You’ve probably never considered how florists manage to get so many perfect red roses in stock ready for 14 February, but the truth is the vast majority will have been intensively grown and imported, normally by air, over thousands of miles. Each stem requires 10 litres of fresh water to reach its full size and like so many food crops, most flowers are grown with nasty pesticides. There’s also an ethical issue to consider regarding a fair wage for the growers. The best answer is to opt for locally grown, seasonal flowers. Search on the internet and see what’s in your area – tulips and daffodils are in season now. If you wanted to go full-eco, buy your loved one a house plant or plant a tree in their honour.
Did you know that the paper industry contributes a staggering 10% to global carbon emissions? That’s around three times as much as global aviation emissions. This Valentine’s Day, why not upcycle your own card from an old greetings card? Or maybe even forgo the card completely? If, for the sake of romance, you feel you have to buy a card, at least make sure it's a recycled one.
Avoid the cheap, heart-shaped varieties and opt for organic, ethical chocolate options. After all, you don’t really want to give your better-half the present of pesticide-filled, unfairly-traded chocolate, do you? Go for fairtrade stalwarts Divine.
The UK is one of the leading importers of wine and with heavy glass bottles being shipped or flown into the country, that’s one significant carbon footprint. It doesn’t have to be the case though, as decent British vineyards are cropping up all over the place. Look for organic grapes, lightweight bottles and local options.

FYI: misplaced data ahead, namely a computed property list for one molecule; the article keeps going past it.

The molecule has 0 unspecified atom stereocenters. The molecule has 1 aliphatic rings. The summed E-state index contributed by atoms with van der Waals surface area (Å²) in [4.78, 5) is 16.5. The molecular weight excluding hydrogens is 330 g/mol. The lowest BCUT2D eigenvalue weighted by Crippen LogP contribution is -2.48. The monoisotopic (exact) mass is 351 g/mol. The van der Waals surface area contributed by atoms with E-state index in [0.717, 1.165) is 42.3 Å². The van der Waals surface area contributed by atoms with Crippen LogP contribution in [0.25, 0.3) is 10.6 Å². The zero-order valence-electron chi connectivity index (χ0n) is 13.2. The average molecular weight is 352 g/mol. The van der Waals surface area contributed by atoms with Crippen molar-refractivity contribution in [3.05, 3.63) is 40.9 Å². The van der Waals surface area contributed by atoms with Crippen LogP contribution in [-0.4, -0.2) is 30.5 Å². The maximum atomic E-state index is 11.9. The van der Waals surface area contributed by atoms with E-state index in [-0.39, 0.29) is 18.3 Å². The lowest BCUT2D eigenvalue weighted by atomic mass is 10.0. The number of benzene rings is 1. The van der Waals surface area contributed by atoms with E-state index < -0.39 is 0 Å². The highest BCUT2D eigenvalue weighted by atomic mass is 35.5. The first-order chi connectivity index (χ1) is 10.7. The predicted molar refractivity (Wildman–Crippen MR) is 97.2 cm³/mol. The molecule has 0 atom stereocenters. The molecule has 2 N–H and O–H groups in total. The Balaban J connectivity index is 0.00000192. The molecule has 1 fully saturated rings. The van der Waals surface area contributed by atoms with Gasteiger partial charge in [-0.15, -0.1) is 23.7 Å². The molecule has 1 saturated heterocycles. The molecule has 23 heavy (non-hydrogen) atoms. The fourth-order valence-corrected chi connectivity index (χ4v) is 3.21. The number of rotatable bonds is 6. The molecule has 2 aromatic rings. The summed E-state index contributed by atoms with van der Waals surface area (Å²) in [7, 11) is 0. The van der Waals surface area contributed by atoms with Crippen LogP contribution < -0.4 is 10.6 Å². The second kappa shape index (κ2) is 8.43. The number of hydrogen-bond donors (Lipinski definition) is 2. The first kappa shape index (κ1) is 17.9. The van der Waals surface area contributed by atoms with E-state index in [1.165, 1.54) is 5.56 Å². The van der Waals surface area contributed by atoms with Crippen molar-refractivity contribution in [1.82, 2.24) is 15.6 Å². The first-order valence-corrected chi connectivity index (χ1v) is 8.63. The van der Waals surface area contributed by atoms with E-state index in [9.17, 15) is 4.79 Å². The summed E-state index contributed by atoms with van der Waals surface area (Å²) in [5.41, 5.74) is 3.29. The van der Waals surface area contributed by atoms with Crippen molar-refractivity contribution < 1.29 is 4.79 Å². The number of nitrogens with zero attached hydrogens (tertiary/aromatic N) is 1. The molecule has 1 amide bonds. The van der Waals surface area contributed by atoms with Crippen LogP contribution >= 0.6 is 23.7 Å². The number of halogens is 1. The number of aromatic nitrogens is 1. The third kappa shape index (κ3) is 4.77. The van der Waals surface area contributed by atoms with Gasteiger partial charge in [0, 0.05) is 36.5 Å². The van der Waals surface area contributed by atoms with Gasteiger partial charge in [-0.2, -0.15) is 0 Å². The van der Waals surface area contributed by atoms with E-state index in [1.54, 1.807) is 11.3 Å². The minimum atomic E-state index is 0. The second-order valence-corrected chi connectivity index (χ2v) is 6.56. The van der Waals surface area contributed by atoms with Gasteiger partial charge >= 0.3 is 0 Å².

Millions of UK couples will go on dates to hotels, restaurants and bars this Valentine’s Day, generating thousands of tonnes of food waste. Do your bit to avoid this by taking your leftovers home with you and enjoying them the next day. At the very least, you can feed them to the dog! You could also join Hugh’s War on Waste and take the pledge to waste less food. If you dine at one of our Canteens, we have food boxes (made from compostable material, of course) available for leftovers.
If you intend to go all out this year and buy jewellery, think carefully about it. When it comes to bad ethics and environmental damage, the jewel industry is pretty much at the top of the list. The gold mining and gemstone polishing industries are still rife with child labour and unfair wages. Aside from the human impact, the production of an average gold ring, for example, generates around 18 tonnes of waste and 5 tonnes of water. Try a company like Made, who are Fairtrade-certified and work with independent artisans and small communities in East Africa.